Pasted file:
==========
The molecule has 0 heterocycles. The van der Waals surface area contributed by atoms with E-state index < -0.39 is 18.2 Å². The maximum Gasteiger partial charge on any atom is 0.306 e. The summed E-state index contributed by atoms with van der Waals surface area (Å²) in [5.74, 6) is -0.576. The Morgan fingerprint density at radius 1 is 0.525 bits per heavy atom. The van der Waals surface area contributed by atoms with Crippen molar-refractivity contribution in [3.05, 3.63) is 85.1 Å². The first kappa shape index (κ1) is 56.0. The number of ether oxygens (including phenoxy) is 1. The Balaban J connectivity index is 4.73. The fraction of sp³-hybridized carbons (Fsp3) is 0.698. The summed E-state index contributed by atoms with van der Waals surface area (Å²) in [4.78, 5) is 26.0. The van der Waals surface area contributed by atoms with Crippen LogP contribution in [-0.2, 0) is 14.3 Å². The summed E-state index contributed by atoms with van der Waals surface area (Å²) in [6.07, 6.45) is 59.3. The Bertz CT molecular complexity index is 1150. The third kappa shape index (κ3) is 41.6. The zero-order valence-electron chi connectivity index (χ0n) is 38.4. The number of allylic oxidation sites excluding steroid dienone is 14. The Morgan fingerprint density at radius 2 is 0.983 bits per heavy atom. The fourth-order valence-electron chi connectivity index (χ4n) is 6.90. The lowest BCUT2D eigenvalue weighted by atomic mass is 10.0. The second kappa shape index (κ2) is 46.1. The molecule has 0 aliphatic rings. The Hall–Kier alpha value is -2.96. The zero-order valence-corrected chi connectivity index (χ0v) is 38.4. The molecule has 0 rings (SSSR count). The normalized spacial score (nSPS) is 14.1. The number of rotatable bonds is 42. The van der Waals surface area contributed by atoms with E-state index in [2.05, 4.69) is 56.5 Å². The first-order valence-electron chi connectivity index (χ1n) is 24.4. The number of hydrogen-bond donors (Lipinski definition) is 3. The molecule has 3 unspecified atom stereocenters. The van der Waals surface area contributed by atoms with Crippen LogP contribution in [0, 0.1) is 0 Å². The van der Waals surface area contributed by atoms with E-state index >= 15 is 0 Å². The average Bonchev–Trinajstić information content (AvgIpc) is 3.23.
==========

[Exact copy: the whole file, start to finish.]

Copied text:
The molecule has 0 heterocycles. The van der Waals surface area contributed by atoms with E-state index < -0.39 is 18.2 Å². The maximum Gasteiger partial charge on any atom is 0.306 e. The summed E-state index contributed by atoms with van der Waals surface area (Å²) in [5.74, 6) is -0.576. The Morgan fingerprint density at radius 1 is 0.525 bits per heavy atom. The van der Waals surface area contributed by atoms with Crippen molar-refractivity contribution in [3.05, 3.63) is 85.1 Å². The first kappa shape index (κ1) is 56.0. The number of ether oxygens (including phenoxy) is 1. The Balaban J connectivity index is 4.73. The fraction of sp³-hybridized carbons (Fsp3) is 0.698. The summed E-state index contributed by atoms with van der Waals surface area (Å²) in [4.78, 5) is 26.0. The van der Waals surface area contributed by atoms with Crippen LogP contribution in [-0.2, 0) is 14.3 Å². The summed E-state index contributed by atoms with van der Waals surface area (Å²) in [6.07, 6.45) is 59.3. The Bertz CT molecular complexity index is 1150. The third kappa shape index (κ3) is 41.6. The zero-order valence-electron chi connectivity index (χ0n) is 38.4. The number of allylic oxidation sites excluding steroid dienone is 14. The Morgan fingerprint density at radius 2 is 0.983 bits per heavy atom. The fourth-order valence-electron chi connectivity index (χ4n) is 6.90. The lowest BCUT2D eigenvalue weighted by atomic mass is 10.0. The second kappa shape index (κ2) is 46.1. The molecule has 0 aliphatic rings. The Hall–Kier alpha value is -2.96. The zero-order valence-corrected chi connectivity index (χ0v) is 38.4. The molecule has 0 rings (SSSR count). The normalized spacial score (nSPS) is 14.1. The number of rotatable bonds is 42. The van der Waals surface area contributed by atoms with E-state index in [2.05, 4.69) is 56.5 Å². The first-order valence-electron chi connectivity index (χ1n) is 24.4. The number of hydrogen-bond donors (Lipinski definition) is 3. The molecule has 3 unspecified atom stereocenters. The van der Waals surface area contributed by atoms with Crippen LogP contribution in [0, 0.1) is 0 Å². The van der Waals surface area contributed by atoms with E-state index >= 15 is 0 Å². The average Bonchev–Trinajstić information content (AvgIpc) is 3.23.